OFI continues to serve this role by helping to maintain OWWA’s educational exhibit and outreach and as the sole shareholders of Ocracoke Seafood have the ability to revive the business using a collective approach rather than letting it fall into private ownership again. Despite being this type of parent organization, it is important to note that OFI does not exercise control over OWWA or Ocracoke Seafood. Payne stresses this, “The role of OFI was to listen and then facilitate the development of a sustainable industry for the benefit of all watermen. Once the initial work was done, it is up to industry stakeholders to guide. It is their livelihood and their community. OFI as shareholders offers a safety net, preservation of the mission should it stumble and keeps each watermen on an equal playing field.” (Payne, Robin, pers. comm.)

As CSE theory identifies, the collective action taking place is seeking to solve a variety of needs. Though the collective action may appear to be forming from an individual need, this is rarely the case. In Ocracoke, the collective action efforts began due to the closure of the fish house. However, this merely served as the urgency to spark the work that fully revealed the multifaceted needs and vulnerability the watermen and community were facing.

During the needs assessment, though it was always recognized that Ocracoke Seafood was to be run as a for-profit business (and ultimately would end up as a for-profit subsidiary of the parent non-profit organization), leaders realized that a non-profit arm (OWWA) should also be developed. This realization came during initial development meetings with the watermen, which demonstrated that there was both a need for a fish house (which Ocracoke Seafood would satisfy) and a need for educational outreach (which Ocracoke Seafood was not positioned to fill). According to Payne, this need for educational outreach surfaced when watermen began discussing the responsibility they felt to educate the public about the important role the watermen play as stewards of the environment, local fishing heritage, and restoration of Ocracoke’s fisheries, with this responsibility becoming the driver behind developing OWWA.

Thus, with these two needs identified, a two-pronged approach was established, with OWWA as the non-profit arm and Ocracoke Seafood as the for-profit arm. Leaders referred to this innovative approach as a “joint business non-profit concept,” (Hilton, David, pers. comm.) with an “attitude of social entrepreneurship” (Payne, Robin, pers. comm.).

There was also a significant opportunity once the collective action process had been well established with the new Ocracoke Seafood up and running. Educators, tourists, political leaders, associations, and others visiting the island wanted to learn more about how the island’s last fish house had been saved. “There was a huge story to be told,” Payne said, “up and down the Eastern seaboard, fish houses were closing. Real estate values, cheaper imports and regulations were the primary obstacles. Ocracoke’s story stood apart from other fish houses: ‘Traditional fishing village staves off possible extinction’. People connected with this.” (Payne, Robin, pers. comm.). Thus, Ocracoke tapped into the value of culture, heritage, and authenticity, which often is forgotten when thinking about small-scale fisheries, featuring the story of saving the fish house within the OWWA exhibit as well as connecting to regional, state, national, and international media about their successful collective action process.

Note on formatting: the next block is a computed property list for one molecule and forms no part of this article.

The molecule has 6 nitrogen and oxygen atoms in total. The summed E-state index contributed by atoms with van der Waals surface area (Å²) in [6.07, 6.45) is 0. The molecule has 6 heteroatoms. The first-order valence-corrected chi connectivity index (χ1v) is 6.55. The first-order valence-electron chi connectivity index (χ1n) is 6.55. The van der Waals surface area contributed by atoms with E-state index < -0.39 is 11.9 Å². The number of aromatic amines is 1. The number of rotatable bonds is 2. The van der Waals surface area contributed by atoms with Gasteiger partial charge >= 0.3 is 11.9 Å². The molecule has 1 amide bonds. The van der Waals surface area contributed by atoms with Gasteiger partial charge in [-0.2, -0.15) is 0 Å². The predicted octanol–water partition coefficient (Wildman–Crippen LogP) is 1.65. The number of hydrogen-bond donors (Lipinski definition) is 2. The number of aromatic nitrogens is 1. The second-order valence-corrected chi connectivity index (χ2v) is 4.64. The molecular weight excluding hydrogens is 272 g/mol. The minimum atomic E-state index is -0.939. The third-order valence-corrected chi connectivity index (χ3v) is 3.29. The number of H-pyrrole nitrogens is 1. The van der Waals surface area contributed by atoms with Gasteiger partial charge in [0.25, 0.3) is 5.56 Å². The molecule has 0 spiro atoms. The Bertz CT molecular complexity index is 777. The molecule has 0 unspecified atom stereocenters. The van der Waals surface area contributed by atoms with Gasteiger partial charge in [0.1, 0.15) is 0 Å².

The CSE concept can be viewed as an overall approach the new supported organizational form took on, by working across a variety of actors and forming different levels of organizations to tackle large social issues. In addition, the individual entity of Ocracoke Seafood specifically takes on a CSE business model. In practical terms, this means that Ocracoke Seafood does not aim to maximize their profit as a wholesaler, which allows more of the economic benefits to go directly to the watermen in terms of the price received for their catch. Generally, fish houses in the region take 30 to 45 cents on every pound, with watermen getting paid the difference. However, Ocracoke Seafood has been able to decrease the margin that they take because of their unique business model, allowing their margin to be “lower than industry average”, thereby covering their fixed costs (labor, ice, cardboard boxes) but not making a profit for Ocracoke Seafood beyond that (Hilton, David, pers. comm.).

Though working on smaller margin than other fish houses, Plyler is careful to put this in perspective, noting that though they “work on less of a margin than most do,” it is “not by much” as again, the company must cover its fixed costs in order to operate. However, this does allow for Ocracoke Seafood to pay the watermen higher prices for their catch, which Plyler notes makes it “easier to work with them and keeps them loyal.” (Plyler, Hardy, pers. comm.).

Plyler notes that despite these more CSE objective and goals, business objectives must still be in place: “It has to be run like a business…that means no waste, keeping the sanitation rules…it’s got to be done right (Plyler, Hardy, pers. comm.). He also stressed that their unique model does not mean they are immune to challenges that other fish houses experience, noting that the fish house business in the country in general is “all about volume” and holding “a tight line on spending” (Plyler, Hardy, pers. comm.).